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A Cheap, Easy Way to Predict Alzheimer's

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Although loss of smell has been linked to Alzheimer’s disease, my husband had a sense of smell like a dog until the end of his life, and he was diagnosed with younger-onset Alzheimer’s at 59 years old. But now a new study has shown that diagnosing early onset of the disease might be as simple as smelling peanut butter. It sounds like a kid’s science experiment, but the research was recently published in the Journal of the Neurological Sciences, so scientists are taking it seriously.

People with cognitive decline usually begin the diagnosis process with mental status exams, brain scans and a full physical workup. But graduate student Jennifer Stamps, at the University of Florida's McKnight Brain Institute Center for Smell and Taste, who led the research, has found a way to alert family members and physicians which patients will progress from mild cognitive impairment to Alzheimer’s disease.

Under the guidance of Dr. Kenneth Heilman, a distinguished professor of neurology, the research team found that patients with early-stage Alzheimer's disease had more difficulty smelling peanut butter held at short distances from their nose than people without the disease.
The ability to smell is associated with the first cranial nerve—a set of nerves on the brain's surface—called the olfactory nerve. The olfactory nerve is often one of the first things to be affected in cognitive decline, even before memory loss.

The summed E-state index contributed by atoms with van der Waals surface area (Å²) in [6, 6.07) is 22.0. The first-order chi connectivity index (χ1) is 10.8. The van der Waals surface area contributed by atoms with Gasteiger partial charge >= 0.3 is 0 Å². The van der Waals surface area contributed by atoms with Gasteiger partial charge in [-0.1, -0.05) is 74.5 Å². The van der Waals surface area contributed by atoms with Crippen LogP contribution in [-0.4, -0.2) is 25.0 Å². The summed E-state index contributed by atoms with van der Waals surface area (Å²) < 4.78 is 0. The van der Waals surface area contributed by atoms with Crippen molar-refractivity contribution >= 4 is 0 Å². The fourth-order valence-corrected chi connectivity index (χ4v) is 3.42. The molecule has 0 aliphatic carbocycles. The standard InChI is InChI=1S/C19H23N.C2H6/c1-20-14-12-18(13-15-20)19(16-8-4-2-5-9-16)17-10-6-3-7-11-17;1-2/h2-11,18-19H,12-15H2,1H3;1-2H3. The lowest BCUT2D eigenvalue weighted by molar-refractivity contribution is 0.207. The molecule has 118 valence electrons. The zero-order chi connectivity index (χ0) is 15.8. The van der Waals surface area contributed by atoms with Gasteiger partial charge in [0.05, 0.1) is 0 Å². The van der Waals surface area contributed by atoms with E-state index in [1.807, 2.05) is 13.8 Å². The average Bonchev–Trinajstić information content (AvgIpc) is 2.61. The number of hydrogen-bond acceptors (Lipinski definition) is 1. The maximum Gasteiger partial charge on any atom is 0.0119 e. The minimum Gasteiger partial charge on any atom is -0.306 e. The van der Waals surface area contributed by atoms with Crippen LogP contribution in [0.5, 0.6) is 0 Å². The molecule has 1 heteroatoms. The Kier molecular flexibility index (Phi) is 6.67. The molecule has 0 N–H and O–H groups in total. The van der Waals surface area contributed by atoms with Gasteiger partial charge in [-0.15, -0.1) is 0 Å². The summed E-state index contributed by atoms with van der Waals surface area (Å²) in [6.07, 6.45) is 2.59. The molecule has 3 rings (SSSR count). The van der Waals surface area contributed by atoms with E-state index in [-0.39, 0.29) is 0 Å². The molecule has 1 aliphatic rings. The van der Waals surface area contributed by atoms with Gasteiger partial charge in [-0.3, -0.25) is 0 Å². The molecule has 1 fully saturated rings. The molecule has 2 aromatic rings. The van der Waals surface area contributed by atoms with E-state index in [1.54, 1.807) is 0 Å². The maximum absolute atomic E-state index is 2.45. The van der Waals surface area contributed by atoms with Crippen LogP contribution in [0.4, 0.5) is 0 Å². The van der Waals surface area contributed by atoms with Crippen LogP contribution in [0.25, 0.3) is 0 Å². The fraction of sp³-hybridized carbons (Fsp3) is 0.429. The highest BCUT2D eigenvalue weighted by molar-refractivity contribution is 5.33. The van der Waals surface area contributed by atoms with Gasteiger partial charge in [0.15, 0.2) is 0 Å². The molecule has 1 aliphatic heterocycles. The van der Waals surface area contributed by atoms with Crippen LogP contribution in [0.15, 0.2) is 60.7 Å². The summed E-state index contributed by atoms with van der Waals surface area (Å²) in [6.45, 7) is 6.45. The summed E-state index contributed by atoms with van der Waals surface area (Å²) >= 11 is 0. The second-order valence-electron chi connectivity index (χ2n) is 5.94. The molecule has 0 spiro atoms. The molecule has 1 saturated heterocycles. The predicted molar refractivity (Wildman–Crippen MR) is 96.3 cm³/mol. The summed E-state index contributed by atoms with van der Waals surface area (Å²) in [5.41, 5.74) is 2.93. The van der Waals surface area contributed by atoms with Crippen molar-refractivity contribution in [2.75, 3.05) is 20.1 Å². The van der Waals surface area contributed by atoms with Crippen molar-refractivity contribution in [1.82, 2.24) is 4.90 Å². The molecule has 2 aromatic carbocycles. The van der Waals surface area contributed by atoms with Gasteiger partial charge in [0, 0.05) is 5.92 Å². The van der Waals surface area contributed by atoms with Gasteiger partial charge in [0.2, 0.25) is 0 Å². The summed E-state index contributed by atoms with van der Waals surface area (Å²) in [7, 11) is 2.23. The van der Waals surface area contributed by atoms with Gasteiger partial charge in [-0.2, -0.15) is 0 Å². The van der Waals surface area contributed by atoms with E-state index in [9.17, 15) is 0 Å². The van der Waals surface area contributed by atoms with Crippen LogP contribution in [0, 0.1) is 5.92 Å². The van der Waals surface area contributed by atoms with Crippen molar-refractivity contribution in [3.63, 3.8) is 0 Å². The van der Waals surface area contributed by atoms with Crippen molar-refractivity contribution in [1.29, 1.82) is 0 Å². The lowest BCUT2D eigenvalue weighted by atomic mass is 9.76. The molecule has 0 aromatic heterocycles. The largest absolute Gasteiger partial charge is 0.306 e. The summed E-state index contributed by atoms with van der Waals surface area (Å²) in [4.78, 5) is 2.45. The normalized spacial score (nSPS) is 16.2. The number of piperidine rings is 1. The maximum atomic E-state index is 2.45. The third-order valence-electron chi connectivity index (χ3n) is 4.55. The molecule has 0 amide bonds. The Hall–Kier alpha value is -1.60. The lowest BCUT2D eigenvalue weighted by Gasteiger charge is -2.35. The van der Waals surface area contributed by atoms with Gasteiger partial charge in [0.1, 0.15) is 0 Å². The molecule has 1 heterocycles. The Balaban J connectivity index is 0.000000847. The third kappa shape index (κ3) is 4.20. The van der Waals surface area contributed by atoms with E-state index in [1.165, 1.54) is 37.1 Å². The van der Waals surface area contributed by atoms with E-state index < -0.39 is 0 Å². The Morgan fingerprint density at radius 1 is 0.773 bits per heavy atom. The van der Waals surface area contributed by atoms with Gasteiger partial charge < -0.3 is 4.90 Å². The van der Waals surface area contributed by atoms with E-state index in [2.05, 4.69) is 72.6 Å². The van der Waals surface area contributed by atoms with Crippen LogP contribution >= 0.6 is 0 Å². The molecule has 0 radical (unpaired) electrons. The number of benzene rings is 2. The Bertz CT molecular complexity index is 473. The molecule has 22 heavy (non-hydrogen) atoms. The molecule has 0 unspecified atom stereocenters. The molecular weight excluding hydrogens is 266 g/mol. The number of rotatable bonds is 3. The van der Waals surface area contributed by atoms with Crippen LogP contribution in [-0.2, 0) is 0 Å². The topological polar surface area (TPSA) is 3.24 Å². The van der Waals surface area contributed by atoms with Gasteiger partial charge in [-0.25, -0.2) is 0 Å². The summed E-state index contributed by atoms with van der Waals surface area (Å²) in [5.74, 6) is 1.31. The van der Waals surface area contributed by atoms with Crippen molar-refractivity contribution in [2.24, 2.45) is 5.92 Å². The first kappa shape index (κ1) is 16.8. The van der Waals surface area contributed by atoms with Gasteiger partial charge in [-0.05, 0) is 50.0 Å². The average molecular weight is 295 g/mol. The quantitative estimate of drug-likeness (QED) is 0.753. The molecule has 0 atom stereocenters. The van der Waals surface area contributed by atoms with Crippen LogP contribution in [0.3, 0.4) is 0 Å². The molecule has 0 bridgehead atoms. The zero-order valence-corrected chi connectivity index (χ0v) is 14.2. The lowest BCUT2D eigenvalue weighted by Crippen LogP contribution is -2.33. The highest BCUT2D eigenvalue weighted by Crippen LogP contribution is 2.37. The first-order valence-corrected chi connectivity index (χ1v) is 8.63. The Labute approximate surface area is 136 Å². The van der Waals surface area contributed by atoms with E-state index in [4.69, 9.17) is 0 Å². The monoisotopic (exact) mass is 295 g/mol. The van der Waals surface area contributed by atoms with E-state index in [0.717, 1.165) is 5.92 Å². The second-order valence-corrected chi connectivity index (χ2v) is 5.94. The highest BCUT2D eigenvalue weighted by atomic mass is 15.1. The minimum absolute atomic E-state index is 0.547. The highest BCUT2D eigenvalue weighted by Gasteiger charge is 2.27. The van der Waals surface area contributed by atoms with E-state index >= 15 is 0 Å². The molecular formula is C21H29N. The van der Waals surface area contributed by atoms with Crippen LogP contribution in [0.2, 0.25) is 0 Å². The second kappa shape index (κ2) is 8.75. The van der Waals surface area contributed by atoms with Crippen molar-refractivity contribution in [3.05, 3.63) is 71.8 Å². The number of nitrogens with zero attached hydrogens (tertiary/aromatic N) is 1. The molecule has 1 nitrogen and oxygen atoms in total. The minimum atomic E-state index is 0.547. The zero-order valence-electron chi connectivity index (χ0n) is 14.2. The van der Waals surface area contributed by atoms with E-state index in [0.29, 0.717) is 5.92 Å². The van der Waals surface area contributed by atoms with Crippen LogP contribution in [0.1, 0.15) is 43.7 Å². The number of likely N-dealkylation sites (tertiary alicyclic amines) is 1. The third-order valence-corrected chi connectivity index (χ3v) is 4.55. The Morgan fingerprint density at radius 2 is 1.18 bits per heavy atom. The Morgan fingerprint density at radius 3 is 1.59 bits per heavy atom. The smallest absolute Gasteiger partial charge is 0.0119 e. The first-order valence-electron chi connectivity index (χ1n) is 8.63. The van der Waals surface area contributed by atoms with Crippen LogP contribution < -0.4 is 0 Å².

For the study, researchers took a tablespoon of peanut butter and a metric ruler, and asked more than 90 people with either mild cognitive impairment, Alzheimer's, other forms of dementia or no neurological problems, to close their eyes and mouth and block one nostril. The researchers then moved a peanut butter container one centimeter at a time up the ruler until the patient could detect the odor. The experiment was repeated again 90 seconds later with the other nostril. The researchers were blinded to whether subjects had already been diagnosed with early stage Alzheimer's.

The study showed that all 18 patients with early-stage Alzheimer's had trouble smelling the peanut butter with their left nostril until it was an average of 10 centimeters closer to their nose than their test with the right nostril. Patients at the clinic who had other forms of non-Alzheimer's dementia did not show this discrepancy in smelling ability, or had a worse right nostril than the left. Of the 24 patients with mild cognitive impairment, 10 had left nostril impairment and 14 did not, which suggests the former group might go on to develop Alzheimer's. The researchers warned that more studies are needed to fully understand the implications.

If you do this experiment and find results similar to the test done with the 18 patients who have early-stage Alzheimer's, don't panic. If you are concerned about cognitive impairment or memory loss in either yourself or a loved one, contact the Alzheimer's Association (http://www.alz.org/index.asp) for information, and make an appointment with your physician.

Reference

Jennifer J. Stamps, Linda M. Bartoshuk, Kenneth M. Heilman. "A brief olfactory test for Alzheimer's disease." Journal of the Neurological Sciences, 2013; 333 (1-2): 19 DOI: 10.1016/j.jns.2013.06.033

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